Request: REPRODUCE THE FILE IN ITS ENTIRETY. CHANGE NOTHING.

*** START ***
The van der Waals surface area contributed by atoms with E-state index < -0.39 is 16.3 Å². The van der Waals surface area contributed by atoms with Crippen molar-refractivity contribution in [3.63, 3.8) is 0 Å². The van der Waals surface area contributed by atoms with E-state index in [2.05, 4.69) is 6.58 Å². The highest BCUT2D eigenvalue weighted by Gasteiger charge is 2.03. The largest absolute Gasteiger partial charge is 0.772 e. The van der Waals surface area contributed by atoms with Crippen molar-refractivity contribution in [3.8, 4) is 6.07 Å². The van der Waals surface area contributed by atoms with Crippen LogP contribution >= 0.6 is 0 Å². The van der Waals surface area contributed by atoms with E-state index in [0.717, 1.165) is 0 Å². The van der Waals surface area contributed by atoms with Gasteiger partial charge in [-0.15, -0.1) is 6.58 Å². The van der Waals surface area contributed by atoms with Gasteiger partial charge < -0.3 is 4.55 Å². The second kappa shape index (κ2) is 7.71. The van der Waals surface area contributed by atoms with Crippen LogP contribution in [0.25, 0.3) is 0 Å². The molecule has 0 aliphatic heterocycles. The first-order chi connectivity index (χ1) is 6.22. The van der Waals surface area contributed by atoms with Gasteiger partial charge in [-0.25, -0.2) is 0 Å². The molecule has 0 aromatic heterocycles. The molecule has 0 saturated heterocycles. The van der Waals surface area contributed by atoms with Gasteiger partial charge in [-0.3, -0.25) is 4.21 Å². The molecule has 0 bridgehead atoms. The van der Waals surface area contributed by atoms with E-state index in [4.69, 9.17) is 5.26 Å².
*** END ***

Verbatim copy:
The van der Waals surface area contributed by atoms with E-state index < -0.39 is 16.3 Å². The van der Waals surface area contributed by atoms with Crippen molar-refractivity contribution in [3.63, 3.8) is 0 Å². The van der Waals surface area contributed by atoms with E-state index in [2.05, 4.69) is 6.58 Å². The highest BCUT2D eigenvalue weighted by Gasteiger charge is 2.03. The largest absolute Gasteiger partial charge is 0.772 e. The van der Waals surface area contributed by atoms with Crippen molar-refractivity contribution in [3.8, 4) is 6.07 Å². The van der Waals surface area contributed by atoms with Crippen LogP contribution >= 0.6 is 0 Å². The van der Waals surface area contributed by atoms with E-state index in [0.717, 1.165) is 0 Å². The van der Waals surface area contributed by atoms with Gasteiger partial charge in [-0.15, -0.1) is 6.58 Å². The van der Waals surface area contributed by atoms with Gasteiger partial charge < -0.3 is 4.55 Å². The second kappa shape index (κ2) is 7.71. The van der Waals surface area contributed by atoms with Crippen LogP contribution in [0.25, 0.3) is 0 Å². The molecule has 0 aliphatic heterocycles. The first-order chi connectivity index (χ1) is 6.22. The van der Waals surface area contributed by atoms with Gasteiger partial charge in [-0.25, -0.2) is 0 Å². The molecule has 0 aromatic heterocycles. The molecule has 0 saturated heterocycles. The van der Waals surface area contributed by atoms with Gasteiger partial charge in [-0.3, -0.25) is 4.21 Å². The molecule has 0 bridgehead atoms. The van der Waals surface area contributed by atoms with E-state index in [4.69, 9.17) is 5.26 Å².